FIG. 2 is a block diagram illustrating a wireless controller 102 within an industrial automation system 100. In this example, wireless controller 102 comprises accelerometer module 202, processor 204, and wireless transmitter 206. Accelerometer module 202 contains one or more accelerometers. In some embodiments, accelerometer module 202 contains three accelerometers positioned perpendicularly with each other as illustrated in FIG. 3 and described below. Accelerometer module 202 is coupled with processor 204, which in turn is coupled with wireless transmitter 206. Acceleration data is sent from accelerometer module 202 to processor 204 where it is converted to motion data. In some embodiments, the acceleration data is sent to processor 204 as an analog signal where it is then converted to a digital signal using an analog-to-digital converter within processor 204. Motion data is sent from processor 204 to wireless transmitter 206 where it is transmitted to a computer system over a wireless signal 208. Other embodiments not convert the acceleration data to motion data, but instead transmit the raw acceleration data to the computer system. Processor 204 may be any of a wide variety of possible processing systems such as a microprocessor, a microcontroller, or any other electronic circuit capable of performing processing tasks. Wireless transmitter 206 may be coupled with an external computer through any wireless signal 208, such as infrared or radio frequency (RF) signals.

FIG. 3 is a perspective view block diagram illustrating a wireless controller 106 within an industrial automation system 100. In this embodiment, wireless controller 106 includes an accelerometer module 202 comprising three accelerometers 302, 304, and 306 placed perpendicularly to each other. This enables accelerometer module 202 to capture acceleration data in each of three dimensions. This acceleration data is then sent to processor 204 where it may be converted to motion data. Motion data is then sent from processor 204 to wireless transmitter 206 for transfer to a computer through wireless signal 208.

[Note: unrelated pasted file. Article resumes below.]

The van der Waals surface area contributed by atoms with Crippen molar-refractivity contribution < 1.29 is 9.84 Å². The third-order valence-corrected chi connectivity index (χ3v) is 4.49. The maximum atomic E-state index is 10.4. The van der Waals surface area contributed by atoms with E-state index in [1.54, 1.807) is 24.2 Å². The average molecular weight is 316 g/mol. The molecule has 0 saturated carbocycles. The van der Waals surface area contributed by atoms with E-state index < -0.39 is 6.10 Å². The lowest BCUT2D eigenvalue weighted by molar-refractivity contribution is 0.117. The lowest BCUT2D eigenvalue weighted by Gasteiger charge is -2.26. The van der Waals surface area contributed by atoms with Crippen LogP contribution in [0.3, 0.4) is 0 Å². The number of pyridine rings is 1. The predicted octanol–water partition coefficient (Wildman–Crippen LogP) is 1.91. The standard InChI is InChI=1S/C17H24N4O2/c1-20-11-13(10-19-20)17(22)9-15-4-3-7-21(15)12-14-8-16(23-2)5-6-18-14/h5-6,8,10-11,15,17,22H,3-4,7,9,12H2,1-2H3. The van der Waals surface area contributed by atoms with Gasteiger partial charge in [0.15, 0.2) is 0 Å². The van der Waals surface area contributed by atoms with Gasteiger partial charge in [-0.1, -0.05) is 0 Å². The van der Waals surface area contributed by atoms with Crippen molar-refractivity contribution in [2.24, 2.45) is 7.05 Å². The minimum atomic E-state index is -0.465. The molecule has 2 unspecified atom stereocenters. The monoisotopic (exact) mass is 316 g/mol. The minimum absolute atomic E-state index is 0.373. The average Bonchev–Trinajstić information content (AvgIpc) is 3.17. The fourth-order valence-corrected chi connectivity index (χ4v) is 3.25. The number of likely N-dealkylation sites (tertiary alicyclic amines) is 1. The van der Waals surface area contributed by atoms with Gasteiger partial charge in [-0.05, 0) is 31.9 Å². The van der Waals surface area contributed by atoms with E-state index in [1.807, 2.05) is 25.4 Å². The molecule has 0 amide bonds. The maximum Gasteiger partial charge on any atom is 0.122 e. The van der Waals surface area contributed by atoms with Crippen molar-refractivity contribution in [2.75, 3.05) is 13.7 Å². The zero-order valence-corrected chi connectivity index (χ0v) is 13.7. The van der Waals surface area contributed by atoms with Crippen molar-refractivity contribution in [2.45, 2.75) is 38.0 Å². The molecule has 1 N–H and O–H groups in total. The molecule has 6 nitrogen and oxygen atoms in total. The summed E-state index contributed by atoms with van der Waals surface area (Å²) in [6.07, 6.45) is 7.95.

FIG. 4 is a flow diagram illustrating a method of operating an industrial automation system 100 including a wireless controller 106. Reference numbers for FIG. 4 are indicated parenthetically below. Wireless controller 106 detects a motion using accelerometer module 202, (operation 400). Wireless controller 106 then wirelessly transmits motion data to HMI computer 102, (operation 402). HMI computer 102 then processes the motion data into control data, (operation 404). This processing may take any of a wide variety of forms. For example, the motion data may be used to select one or more sets of industrial automation data from industrial equipment 110. In some embodiments, when the motion data exceeds a motion threshold, HMI computer 102 may be configured to select a second set of industrial automation data. These sets of data may be related to specific machines, operations, or locations within industrial equipment 110. HMI computer 102 uses the control data to select a set of industrial automation data, (operation 406), and graphically displays the selected set of industrial automation data on display 104, (operation 408).

FIG. 5 is a block diagram illustrating a computer system 500 including a computer 501 configured as a human-machine interface (HMI) computer 102, such as that illustrated in FIG. 1. Computer system 500 includes computer 501 which in turn includes processing unit 502, system memory 506, and system bus 504 that couples various system components including system memory 506 to processing unit 502. Processing unit 502 may be any of a wide variety of processors or logic circuits, including the Intel X86 series, Pentium, Itanium, and other devices from a wide variety of vendors. Processing unit 502 may include a single processor, a dual-core processor, a quad-core processor or any other configuration of processors, all within the scope of the present invention. Computer 501 could be comprised of a programmed general-purpose computer, although those skilled in the art will appreciate that programmable or special purpose circuitry and equipment may be used. Computer system 500 may be distributed among multiple devices that together comprise elements 502-562.